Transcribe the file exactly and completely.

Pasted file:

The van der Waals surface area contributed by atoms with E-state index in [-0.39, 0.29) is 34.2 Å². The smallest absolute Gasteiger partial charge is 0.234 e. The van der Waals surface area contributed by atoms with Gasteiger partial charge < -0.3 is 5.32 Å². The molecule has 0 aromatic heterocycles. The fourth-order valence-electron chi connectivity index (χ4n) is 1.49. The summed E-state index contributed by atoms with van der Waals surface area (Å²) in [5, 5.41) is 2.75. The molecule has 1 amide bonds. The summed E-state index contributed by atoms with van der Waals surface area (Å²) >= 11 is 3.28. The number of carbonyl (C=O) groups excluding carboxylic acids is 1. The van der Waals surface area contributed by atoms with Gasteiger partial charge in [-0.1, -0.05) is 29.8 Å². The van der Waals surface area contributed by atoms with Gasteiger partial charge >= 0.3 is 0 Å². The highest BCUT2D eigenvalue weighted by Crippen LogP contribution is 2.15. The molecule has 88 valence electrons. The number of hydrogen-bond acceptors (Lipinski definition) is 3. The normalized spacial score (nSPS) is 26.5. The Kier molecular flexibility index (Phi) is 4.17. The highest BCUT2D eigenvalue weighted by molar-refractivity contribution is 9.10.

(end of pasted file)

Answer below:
The van der Waals surface area contributed by atoms with E-state index in [-0.39, 0.29) is 34.2 Å². The smallest absolute Gasteiger partial charge is 0.234 e. The van der Waals surface area contributed by atoms with Gasteiger partial charge < -0.3 is 5.32 Å². The molecule has 0 aromatic heterocycles. The fourth-order valence-electron chi connectivity index (χ4n) is 1.49. The summed E-state index contributed by atoms with van der Waals surface area (Å²) in [5, 5.41) is 2.75. The molecule has 1 amide bonds. The summed E-state index contributed by atoms with van der Waals surface area (Å²) >= 11 is 3.28. The number of carbonyl (C=O) groups excluding carboxylic acids is 1. The van der Waals surface area contributed by atoms with Gasteiger partial charge in [-0.1, -0.05) is 29.8 Å². The van der Waals surface area contributed by atoms with Gasteiger partial charge >= 0.3 is 0 Å². The highest BCUT2D eigenvalue weighted by Crippen LogP contribution is 2.15. The molecule has 88 valence electrons. The number of hydrogen-bond acceptors (Lipinski definition) is 3. The normalized spacial score (nSPS) is 26.5. The Kier molecular flexibility index (Phi) is 4.17. The highest BCUT2D eigenvalue weighted by molar-refractivity contribution is 9.10.